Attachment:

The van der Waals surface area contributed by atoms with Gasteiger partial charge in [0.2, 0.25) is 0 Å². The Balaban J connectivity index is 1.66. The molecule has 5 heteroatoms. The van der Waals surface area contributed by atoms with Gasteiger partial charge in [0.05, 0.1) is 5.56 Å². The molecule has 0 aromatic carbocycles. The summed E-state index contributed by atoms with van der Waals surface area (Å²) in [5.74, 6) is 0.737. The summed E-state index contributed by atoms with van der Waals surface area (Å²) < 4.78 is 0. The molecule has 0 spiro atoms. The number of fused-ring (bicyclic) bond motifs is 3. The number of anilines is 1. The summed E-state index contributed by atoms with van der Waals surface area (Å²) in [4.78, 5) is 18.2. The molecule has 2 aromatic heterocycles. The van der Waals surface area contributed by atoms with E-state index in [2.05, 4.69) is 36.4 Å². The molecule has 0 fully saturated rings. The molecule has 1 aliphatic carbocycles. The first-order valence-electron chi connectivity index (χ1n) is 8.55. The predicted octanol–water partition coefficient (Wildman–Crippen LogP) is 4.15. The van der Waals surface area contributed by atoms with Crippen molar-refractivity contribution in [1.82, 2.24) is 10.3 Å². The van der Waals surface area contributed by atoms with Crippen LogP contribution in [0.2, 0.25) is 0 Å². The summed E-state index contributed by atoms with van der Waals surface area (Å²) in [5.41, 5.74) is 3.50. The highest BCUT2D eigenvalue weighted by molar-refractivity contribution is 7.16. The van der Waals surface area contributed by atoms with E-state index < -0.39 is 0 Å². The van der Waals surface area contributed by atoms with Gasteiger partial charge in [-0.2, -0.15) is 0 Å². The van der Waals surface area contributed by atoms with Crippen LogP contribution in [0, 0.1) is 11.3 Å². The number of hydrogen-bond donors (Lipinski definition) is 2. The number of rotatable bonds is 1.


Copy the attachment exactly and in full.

The van der Waals surface area contributed by atoms with Gasteiger partial charge in [0.2, 0.25) is 0 Å². The Balaban J connectivity index is 1.66. The molecule has 5 heteroatoms. The van der Waals surface area contributed by atoms with Gasteiger partial charge in [0.05, 0.1) is 5.56 Å². The molecule has 0 aromatic carbocycles. The summed E-state index contributed by atoms with van der Waals surface area (Å²) in [5.74, 6) is 0.737. The summed E-state index contributed by atoms with van der Waals surface area (Å²) < 4.78 is 0. The molecule has 0 spiro atoms. The number of fused-ring (bicyclic) bond motifs is 3. The number of anilines is 1. The summed E-state index contributed by atoms with van der Waals surface area (Å²) in [4.78, 5) is 18.2. The molecule has 2 aromatic heterocycles. The van der Waals surface area contributed by atoms with E-state index in [2.05, 4.69) is 36.4 Å². The molecule has 0 fully saturated rings. The molecule has 1 aliphatic carbocycles. The first-order valence-electron chi connectivity index (χ1n) is 8.55. The predicted octanol–water partition coefficient (Wildman–Crippen LogP) is 4.15. The van der Waals surface area contributed by atoms with Crippen molar-refractivity contribution in [1.82, 2.24) is 10.3 Å². The van der Waals surface area contributed by atoms with Crippen LogP contribution in [0.2, 0.25) is 0 Å². The summed E-state index contributed by atoms with van der Waals surface area (Å²) in [5.41, 5.74) is 3.50. The highest BCUT2D eigenvalue weighted by molar-refractivity contribution is 7.16. The van der Waals surface area contributed by atoms with E-state index < -0.39 is 0 Å². The van der Waals surface area contributed by atoms with Gasteiger partial charge in [-0.2, -0.15) is 0 Å². The van der Waals surface area contributed by atoms with Crippen LogP contribution in [0, 0.1) is 11.3 Å². The number of hydrogen-bond donors (Lipinski definition) is 2. The number of rotatable bonds is 1.